Epitaph: Here lies 30 percent profit

(Last Updated On: December 2, 2008)

Friday I visited with reporters, editors and co-workers from the daily newspaper where I photographed for ten years.  We met at a local bar next door to the newspaper building now about to close.

I’ve been out of the newspaper business since the company closed its photography department eighteen months earlier.  The publisher called me by phone while I was in the middle of one of my first podcasts for Prosperousartists.com. I had been a newspaper photographer for about twenty years.

I felt the closing of the department was heartless.  Not because of my loss. But due to the fact we were about to celebrate, five months later, the chief photographer’s retirement. He would have served the community and newspaper as a photographer for 50 years.  Sadly, month’s later, editors, reports, photographers, co-workers, friends, family and members of the community gathered in a standing-room-only funeral home to pay final respects.

When our chief photographer started in the newspaper business, the company was owned by a prominent local family.   The daily newspaper was a centerpiece of the community; it was how community information was distributed.

Eventually the newspaper was sold. It was no longer a point of civic pride for its owners or a cohesive center point of happenings, involvement and community. It was now an investment.

Along with the other media outlets bought and sold through the years a thirty percent profit was a common mandate.  As other sources for information became more popular the circulation began to decline and cuts were made.

The more cuts and consolidations made by the owners,  the more the circulation dropped. New owners would offer false hope for their investments, but ultimately shareholders demanded the mandated profits. Reinvestment, other than the occasional redesign, was rare.

Local columns, features and news would be scaled back and replaced with homogenized, syndicated columns, features and entertainment.  Circulation continued to drop.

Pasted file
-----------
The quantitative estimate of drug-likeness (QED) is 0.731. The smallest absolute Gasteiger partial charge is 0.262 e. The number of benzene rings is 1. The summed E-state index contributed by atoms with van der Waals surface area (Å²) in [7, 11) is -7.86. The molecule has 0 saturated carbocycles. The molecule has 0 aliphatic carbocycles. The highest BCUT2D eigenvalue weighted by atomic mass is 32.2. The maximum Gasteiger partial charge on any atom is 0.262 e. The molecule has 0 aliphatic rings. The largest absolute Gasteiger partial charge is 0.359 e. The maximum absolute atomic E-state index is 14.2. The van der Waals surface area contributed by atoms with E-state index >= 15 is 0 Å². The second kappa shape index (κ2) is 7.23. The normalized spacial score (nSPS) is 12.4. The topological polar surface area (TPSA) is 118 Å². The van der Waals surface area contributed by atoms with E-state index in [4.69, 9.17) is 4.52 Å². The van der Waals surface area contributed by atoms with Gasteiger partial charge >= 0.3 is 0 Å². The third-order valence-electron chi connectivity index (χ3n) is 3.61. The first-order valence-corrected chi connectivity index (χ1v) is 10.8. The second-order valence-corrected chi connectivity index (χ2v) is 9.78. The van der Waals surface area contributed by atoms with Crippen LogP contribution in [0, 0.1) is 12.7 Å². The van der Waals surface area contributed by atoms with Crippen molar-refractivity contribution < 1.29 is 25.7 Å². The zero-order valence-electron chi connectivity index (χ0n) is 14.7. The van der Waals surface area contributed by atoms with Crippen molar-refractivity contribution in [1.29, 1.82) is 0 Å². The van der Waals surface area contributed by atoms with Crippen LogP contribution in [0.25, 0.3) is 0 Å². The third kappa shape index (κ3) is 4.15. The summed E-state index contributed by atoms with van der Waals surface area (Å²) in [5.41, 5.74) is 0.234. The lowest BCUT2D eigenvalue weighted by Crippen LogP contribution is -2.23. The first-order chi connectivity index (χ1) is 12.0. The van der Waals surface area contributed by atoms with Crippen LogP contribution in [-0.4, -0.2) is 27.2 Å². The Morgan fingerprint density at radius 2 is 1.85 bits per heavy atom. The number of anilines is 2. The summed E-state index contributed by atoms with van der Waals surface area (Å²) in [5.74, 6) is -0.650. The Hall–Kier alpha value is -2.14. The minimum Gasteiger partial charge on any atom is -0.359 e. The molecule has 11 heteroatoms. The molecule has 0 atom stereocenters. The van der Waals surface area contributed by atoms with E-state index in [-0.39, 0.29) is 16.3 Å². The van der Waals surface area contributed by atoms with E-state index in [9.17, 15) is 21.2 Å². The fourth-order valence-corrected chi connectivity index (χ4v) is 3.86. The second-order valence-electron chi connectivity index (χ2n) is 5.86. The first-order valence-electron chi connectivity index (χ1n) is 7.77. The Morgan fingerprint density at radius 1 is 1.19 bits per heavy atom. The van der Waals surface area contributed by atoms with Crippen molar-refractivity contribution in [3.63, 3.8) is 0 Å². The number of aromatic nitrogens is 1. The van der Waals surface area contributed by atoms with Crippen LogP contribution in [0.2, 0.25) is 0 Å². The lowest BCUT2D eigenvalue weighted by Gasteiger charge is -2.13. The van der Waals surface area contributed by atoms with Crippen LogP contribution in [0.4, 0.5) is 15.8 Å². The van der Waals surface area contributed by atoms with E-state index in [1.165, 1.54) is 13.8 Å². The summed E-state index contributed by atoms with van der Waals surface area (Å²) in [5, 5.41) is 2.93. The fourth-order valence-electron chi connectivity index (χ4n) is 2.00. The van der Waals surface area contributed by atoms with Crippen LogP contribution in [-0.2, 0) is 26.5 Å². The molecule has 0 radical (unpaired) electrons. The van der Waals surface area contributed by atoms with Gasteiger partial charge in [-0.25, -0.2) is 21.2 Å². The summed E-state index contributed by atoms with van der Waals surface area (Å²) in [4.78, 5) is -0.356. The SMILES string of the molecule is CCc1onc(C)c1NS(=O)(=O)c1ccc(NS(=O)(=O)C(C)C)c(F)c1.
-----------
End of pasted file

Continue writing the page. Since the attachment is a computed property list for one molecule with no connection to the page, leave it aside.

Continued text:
Eventually, the printing press was dismantled and the printing of the newspaper was outsourced to another property.  Circulation continued to decrease. The newspaper community outreach, involvement and advertising budgets were cut. The sense of loyalty to the local newspaper continued to decrease, but the thirty plus profit remained intact.

Over time the pressure of new media sources started taking a heavy toll on the investment profits of the all newspapers papers within the chain.  The cuts continued.

As the Internet matured, the company experimented with new revenue sources on the Internet.  The same Internet publishers, managers and sales associates declared to advertisers to be of little value over the previous years. Needless to say, Internet banner ads have been a hard sell.  Attempts to redesign and upgrade have also been failures.

After hearing that the company spent time and effort to relaunch their online properties I checked in and found myself extremely disappointed. Actually the words WTF came from my mouth.  The design reminded me of cutting edge web design of the late 1990s.  The content was mostly generic information easily found on the front page of many national media web sites.  What little original local content found on the site was buried two screen pages below the headlines.  Ultimately, it was slapped together with not much thought.

As I sat in the bar with my old co-workers sharing memories and our thoughts on the future of media it became very clear why traditional media, newspapers of my chef photographers era, have taken such a hard and fast fall.

Today, the new and social media conversation is about building communities.  “It’s about them” and offering unique and valuable content.

Unfortunately, in the name of profit the managers of the traditional media investments dismantled their communities.  They replaced local voices with names far-removed from the community.  They cut resources rather than invest in attracting loyal readers and building the brand.  Often the attitude was “just slap something between the ads.”

Now it is too late to rebuild.  The community has moved on to other sources. Today the name of the newspaper has little value.  Even when I worked at the newspaper many of my neighbors had no idea it existed.

We are in the last days of newspapers as we know them.  But, we can take the industry example as confirmation of what not to do.

During my last minutes in the old offices I observed the desks with boxes piled high. I made note of the familiar smell of newsprint heavy in the air.  A friend pointed to a photography press award with my name on it that once hung in the hallway — and now laid half buried on a desk — suggesting I should take it home.

Another old friend from the sales department handed me a Monopoly-sized token of a 4×5 press camera made of brass.  She had found it in the old photography department and had kept it on her desk.  It was a souvenir from my chief photographer’s desk. I thanked her as memories of its exact location formed in my mind.

The little brass camera now sits on my desk. It will serve as a reminder of an industry I love, the people I have worked with and that change is constant.


Thank you to Shirley for the headline.

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